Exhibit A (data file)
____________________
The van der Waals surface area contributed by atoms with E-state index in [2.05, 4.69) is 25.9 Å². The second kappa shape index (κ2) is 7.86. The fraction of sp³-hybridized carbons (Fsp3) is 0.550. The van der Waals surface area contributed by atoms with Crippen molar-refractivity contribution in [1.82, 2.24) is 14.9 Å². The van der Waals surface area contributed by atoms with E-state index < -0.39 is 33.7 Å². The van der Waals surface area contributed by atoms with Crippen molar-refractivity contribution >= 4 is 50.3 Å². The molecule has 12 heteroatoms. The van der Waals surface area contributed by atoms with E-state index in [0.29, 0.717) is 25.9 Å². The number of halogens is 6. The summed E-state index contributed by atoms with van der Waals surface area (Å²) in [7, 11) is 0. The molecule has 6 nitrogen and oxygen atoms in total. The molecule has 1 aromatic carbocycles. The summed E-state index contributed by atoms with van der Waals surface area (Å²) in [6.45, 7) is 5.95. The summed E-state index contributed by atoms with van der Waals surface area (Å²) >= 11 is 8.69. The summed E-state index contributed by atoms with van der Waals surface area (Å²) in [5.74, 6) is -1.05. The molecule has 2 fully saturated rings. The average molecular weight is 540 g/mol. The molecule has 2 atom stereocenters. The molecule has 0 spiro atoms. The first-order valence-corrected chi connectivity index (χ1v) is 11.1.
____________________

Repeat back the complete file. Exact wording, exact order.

The van der Waals surface area contributed by atoms with E-state index in [2.05, 4.69) is 25.9 Å². The second kappa shape index (κ2) is 7.86. The fraction of sp³-hybridized carbons (Fsp3) is 0.550. The van der Waals surface area contributed by atoms with Crippen molar-refractivity contribution in [1.82, 2.24) is 14.9 Å². The van der Waals surface area contributed by atoms with E-state index < -0.39 is 33.7 Å². The van der Waals surface area contributed by atoms with Crippen molar-refractivity contribution >= 4 is 50.3 Å². The molecule has 12 heteroatoms. The van der Waals surface area contributed by atoms with E-state index in [0.29, 0.717) is 25.9 Å². The number of halogens is 6. The summed E-state index contributed by atoms with van der Waals surface area (Å²) in [7, 11) is 0. The molecule has 6 nitrogen and oxygen atoms in total. The molecule has 1 aromatic carbocycles. The summed E-state index contributed by atoms with van der Waals surface area (Å²) in [6.45, 7) is 5.95. The summed E-state index contributed by atoms with van der Waals surface area (Å²) >= 11 is 8.69. The summed E-state index contributed by atoms with van der Waals surface area (Å²) in [5.74, 6) is -1.05. The molecule has 2 fully saturated rings. The average molecular weight is 540 g/mol. The molecule has 2 atom stereocenters. The molecule has 0 spiro atoms. The first-order valence-corrected chi connectivity index (χ1v) is 11.1.